Cod Liver Oil
Grass fed butter
Zinc Zinc is essential for immune function (1). Zinc deficiencies are associated with increased susceptibility to infections and a decreased capacity for the immune system to combat illness (2). BTW, zinc lozenges haven’t been shown to all that effective for the common cold. But other studies have found that taking zinc within the first 24 hours of cold symptoms may reduce the severity and duration (3). Other studies regarding the common cold have found that zinc appears to be most effective for adults (40). Remember, this doesn’t mean it will or will not work with coronavirus. But what we do know is that if you don’t have adequate zinc then your immune system can be in big trouble. Zinc can be found in oysters, beef, turkey, pine nuts, cashews, and chickpeas. Zinc During Illness It is generally recommended to use zinc for the duration of symptoms and discontinue 2 days after symptoms have resolved. Zinc should not be used long term.
For Children 2+, consider 5-10 mg 1-2 times daily.
For Adults, consider 30 mg 1-3 times daily.
Sleep in a dark room
Most people sleep better when their room is cool (less than 70F)
Avoid eating 2 hours before bed (unless you have a medical condition)
Avoid alcohol in the evening
Consider blue light blocking glasses in the evening.
Elderberry (Sambucus Formosana Nakai) Do we know for sure this is effective against Coronavirus? Remember, we don’t know what is at this point, but a good starting place is to look at things with antiviral properties. This species of elderberry (this is not elderberry syrup or black elderberry) has been shown to have antiviral properties against the flu virus and a strain of the Human Coronavirus, but not the current one we’re talking about here. What makes this effective? It appears that an active constituent called caffeic acid is able to halt replication of Human Coronavirus NL63. Caffeic acid is also found in herbs like oregano, thyme, and turmeric. It’s also in cruciferous vegetables like cauliflower, kale, and cabbage.
Citations: Vitamin D Studies
Wang H, Chen W, Li D, et al. Vitamin D and Chronic Diseases. Aging Dis. 2017;8(3):346–353. Published 2017 May 2.
Mitsuyoshi Urashima, Takaaki Segawa, Minoru Okazaki, Mana Kurihara, Yasuyuki Wada, Hiroyuki Ida, Randomized trial of vitamin D supplementation to prevent seasonal influenza A in schoolchildren, The American Journal of Clinical Nutrition, Volume 91, Issue 5, May 2010, Pages 1255–1260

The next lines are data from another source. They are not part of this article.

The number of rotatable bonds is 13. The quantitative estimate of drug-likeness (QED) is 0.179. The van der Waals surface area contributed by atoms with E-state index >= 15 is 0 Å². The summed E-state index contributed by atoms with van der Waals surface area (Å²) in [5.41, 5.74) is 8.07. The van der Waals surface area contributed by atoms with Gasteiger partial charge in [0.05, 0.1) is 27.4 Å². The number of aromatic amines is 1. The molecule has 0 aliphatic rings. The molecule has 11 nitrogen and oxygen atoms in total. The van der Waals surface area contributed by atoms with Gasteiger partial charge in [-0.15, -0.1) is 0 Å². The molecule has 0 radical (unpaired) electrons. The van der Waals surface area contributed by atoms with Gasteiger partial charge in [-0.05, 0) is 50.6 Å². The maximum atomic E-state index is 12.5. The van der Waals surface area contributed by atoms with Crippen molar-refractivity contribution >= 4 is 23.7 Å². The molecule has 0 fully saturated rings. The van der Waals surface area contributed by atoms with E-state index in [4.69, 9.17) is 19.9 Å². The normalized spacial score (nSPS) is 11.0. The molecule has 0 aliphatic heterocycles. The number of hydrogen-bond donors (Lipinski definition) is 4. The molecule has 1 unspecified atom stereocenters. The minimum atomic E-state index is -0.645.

Vitamin A Studies
Semba RD. Vitamin A and human immunodeficiency virus infection. Proc Nutr Soc. 1997;56(1B):459-469.
Field CJ, Johnson IR, Schley PD. Nutrients and their role in host resistance to infection. J Leukoc Biol. 2002;71(1):16-32.
World Health Organization. Guideline - Neonatal vitamin A supplementation Geneva 2011.
Christian P, West KP, Jr. Interactions between zinc and vitamin A: an update. Am J Clin Nutr. 1998;68(2 Suppl):435S-441S.
Baum MK, Shor-Posner G, Campa A. Zinc status in human immunodeficiency virus infection. J Nutr. 2000;130(5S Suppl):1421S-1423S.
Maares M, Haase H. Zinc and immunity: An essential interrelation. Arch Biochem Biophys. 2016;611:58-65.
Hulisz, Darrell. Efficacy of Zinc Against Common Cold Viruses: An Overview. Journal of the American Pharmacists Association, Volume 44, Issue 5, 594 - 603
Science M, Johnstone J, Roth DE, Guyatt G, Loeb M. Zinc for the treatment of the common cold: a systematic review and meta-analysis of randomized controlled trials. CMAJ. 2012;184(10):E551–E561. doi:10.1503/cmaj.111990
Herbal Antivirals Oregano
Gilling, D., Kitajima, M., Torrey, J. and Bright, K. (2014), Antiviral efficacy and mechanisms of action of oregano essential oil and its primary component carvacrol against murine norovirus. J Appl Microbiol, 116: 1149-1163.
Pilau MR, Alves SH, Weiblen R, Arenhart S, Cueto AP, Lovato LT. Antiviral activity of the Lippia graveolens (Mexican oregano) essential oil and its main compound carvacrol against human and animal viruses. Braz J Microbiol. 2011;42(4):1616–1624. doi:10.1590/S1517-838220110004000049
Ben-Arye E, Dudai N, Eini A, Torem M, Schiff E, Rakover Y. Treatment of upper respiratory tract infections in primary care: a randomized study using aromatic herbs. Evid Based Complement Alternat Med. 2011;2011:690346. doi:10.1155/2011/690346
Oregano & Thyme
Sharifi-Rad J, Salehi B, Schnitzler P, Ayatollahi SA, Kobarfard F, Fathi M, Eisazadeh M, Sharifi-Rad M5. Susceptibility of herpes simplex virus type 1 to monoterpenes thymol, carvacrol, p-cymene and essential oils of Sinapis arvensis L., Lallemantia royleana Benth. and Pulicaria vulgaris Gaertn.Cell Mol Biol (Noisy-le-grand). 2017 Aug 30;63(8):42-47. doi: 10.14715/cmb/2017.63.8.10.
Hudson JB. Applications of the phytomedicine Echinacea purpurea (Purple Coneflower) in infectious diseases. J Biomed Biotechnol. 2012;2012:769896. doi:10.1155/2012/769896
Khwaza V, Oyedeji OO, Aderibigbe BA. Antiviral Activities of Oleanolic Acid and Its Analogues. Molecules. 2018;23(9):2300. Published 2018 Sep 9. doi:10.3390/molecules23092300